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Microsoft builds a 3D hologram that you can touch (video)

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Microsoft Research has used a mirascope and a light field display to create a 3D hologram that floats in midair.

Microsoft Research Vermeer 3D hologram
Microsoft Research Vermeer 3D hologram

Once they've constructed an entire holodeck, perhaps the point will be moot, but Microsoft Research is presently working on some pretty clever 3D holograms, too. By combining the age-old optical illusion of the mirascope toy with a modern light field display, a team of researchers have managed to make a moving 3D image float in midair at 15 frames per second, emulating 192 different viewpoints at a time.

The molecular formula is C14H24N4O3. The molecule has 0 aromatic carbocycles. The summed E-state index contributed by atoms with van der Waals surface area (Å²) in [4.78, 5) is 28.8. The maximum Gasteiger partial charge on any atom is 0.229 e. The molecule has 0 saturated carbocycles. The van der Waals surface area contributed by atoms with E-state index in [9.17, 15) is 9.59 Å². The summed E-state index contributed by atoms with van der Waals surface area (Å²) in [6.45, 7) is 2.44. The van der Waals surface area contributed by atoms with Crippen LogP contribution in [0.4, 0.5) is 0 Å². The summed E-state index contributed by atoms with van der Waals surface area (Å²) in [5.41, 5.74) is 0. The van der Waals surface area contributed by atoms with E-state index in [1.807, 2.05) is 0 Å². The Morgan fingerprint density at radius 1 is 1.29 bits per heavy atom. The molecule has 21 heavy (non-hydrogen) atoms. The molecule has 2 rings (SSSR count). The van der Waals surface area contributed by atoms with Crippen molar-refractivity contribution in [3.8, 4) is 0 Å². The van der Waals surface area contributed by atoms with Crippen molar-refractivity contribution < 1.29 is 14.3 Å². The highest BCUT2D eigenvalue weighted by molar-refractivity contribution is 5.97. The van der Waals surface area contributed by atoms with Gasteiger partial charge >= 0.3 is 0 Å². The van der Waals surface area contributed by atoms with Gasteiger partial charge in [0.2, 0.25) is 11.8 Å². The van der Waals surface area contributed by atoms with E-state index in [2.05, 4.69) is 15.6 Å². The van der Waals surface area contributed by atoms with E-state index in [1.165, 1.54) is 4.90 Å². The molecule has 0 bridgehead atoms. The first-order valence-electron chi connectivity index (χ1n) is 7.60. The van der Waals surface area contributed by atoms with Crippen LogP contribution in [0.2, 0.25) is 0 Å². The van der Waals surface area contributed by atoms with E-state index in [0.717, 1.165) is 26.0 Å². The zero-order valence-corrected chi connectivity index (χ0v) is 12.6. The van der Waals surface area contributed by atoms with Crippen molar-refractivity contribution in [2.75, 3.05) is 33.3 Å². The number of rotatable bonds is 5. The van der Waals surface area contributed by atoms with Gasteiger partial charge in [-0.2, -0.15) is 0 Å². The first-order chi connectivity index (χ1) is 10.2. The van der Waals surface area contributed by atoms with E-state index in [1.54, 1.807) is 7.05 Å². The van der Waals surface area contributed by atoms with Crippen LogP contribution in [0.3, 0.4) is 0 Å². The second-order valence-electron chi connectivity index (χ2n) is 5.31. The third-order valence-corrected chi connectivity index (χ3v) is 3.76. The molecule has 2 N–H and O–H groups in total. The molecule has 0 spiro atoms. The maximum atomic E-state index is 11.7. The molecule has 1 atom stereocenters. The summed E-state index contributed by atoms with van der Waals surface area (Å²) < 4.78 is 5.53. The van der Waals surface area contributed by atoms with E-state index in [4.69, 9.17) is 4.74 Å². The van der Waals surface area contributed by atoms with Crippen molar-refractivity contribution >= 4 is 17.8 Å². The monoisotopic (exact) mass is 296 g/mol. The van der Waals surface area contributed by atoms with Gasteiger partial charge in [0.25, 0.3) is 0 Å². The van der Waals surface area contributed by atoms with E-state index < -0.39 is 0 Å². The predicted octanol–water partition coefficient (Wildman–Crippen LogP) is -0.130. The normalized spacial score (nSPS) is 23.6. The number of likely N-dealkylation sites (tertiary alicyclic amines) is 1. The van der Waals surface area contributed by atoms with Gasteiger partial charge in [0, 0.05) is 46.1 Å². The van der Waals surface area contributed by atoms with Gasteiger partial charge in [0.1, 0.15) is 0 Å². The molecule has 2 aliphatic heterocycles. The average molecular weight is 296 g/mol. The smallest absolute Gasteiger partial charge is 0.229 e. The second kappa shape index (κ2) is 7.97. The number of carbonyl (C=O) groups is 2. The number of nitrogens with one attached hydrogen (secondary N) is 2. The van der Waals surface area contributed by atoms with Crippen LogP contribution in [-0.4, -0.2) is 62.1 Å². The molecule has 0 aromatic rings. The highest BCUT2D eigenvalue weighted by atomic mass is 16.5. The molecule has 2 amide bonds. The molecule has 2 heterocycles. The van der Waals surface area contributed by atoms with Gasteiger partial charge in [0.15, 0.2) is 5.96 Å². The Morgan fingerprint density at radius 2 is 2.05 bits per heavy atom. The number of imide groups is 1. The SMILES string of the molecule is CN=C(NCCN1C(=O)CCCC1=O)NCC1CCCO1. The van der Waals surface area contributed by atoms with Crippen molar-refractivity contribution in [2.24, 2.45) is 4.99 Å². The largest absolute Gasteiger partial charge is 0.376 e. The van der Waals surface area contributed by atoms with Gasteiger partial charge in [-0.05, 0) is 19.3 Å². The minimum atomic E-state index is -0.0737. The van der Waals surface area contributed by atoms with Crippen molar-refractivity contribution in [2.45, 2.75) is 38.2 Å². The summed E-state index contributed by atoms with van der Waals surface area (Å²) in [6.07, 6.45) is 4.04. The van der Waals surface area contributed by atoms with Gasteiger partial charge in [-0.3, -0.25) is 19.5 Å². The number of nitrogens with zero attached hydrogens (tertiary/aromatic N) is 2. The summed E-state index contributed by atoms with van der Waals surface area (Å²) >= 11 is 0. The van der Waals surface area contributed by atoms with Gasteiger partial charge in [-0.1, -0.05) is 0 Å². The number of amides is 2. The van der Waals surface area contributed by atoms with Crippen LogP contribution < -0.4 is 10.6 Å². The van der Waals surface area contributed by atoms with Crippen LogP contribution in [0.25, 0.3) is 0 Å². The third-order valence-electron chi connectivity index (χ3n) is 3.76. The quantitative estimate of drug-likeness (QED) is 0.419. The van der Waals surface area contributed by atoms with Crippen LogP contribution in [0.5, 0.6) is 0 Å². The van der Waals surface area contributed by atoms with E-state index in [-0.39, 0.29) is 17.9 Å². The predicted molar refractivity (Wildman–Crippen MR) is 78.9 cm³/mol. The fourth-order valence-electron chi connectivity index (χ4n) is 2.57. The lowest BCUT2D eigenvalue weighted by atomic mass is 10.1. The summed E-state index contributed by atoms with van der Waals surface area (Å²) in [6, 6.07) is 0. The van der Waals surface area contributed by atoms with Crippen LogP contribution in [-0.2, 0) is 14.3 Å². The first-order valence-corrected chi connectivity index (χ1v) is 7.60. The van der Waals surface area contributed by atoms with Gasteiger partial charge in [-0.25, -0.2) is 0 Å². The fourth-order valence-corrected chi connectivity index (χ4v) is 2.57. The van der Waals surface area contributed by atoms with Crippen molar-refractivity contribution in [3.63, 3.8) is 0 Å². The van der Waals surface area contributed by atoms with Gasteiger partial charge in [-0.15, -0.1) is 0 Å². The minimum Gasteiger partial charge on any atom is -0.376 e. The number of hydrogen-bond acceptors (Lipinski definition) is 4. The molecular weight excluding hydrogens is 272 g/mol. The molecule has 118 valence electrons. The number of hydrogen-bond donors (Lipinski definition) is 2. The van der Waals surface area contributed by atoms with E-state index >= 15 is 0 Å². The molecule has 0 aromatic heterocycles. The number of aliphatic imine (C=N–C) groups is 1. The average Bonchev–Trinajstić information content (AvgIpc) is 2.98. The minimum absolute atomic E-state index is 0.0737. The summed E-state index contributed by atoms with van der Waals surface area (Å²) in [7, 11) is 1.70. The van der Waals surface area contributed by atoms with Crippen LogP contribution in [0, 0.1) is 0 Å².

Typically, such light field displays have to be demonstrated under glass, away from curious fingers, to maintain their effect, but you can reach right out and "touch" these images with the aid of a depth tracking camera like Microsoft's Kinect. The team's calling the project Vermeer, and while the first revision actually use a Kinect mounted elsewhere in the room to monitor hands as they interact with the rays, subsequent prototypes actually put cameras inside the mirascope to detect fingers and capture images to be displayed. We're still a ways away from firing a tiny Princess Leia video out of an astromech droid, but until tiny hologram technologies take hold, we'll take what we can get.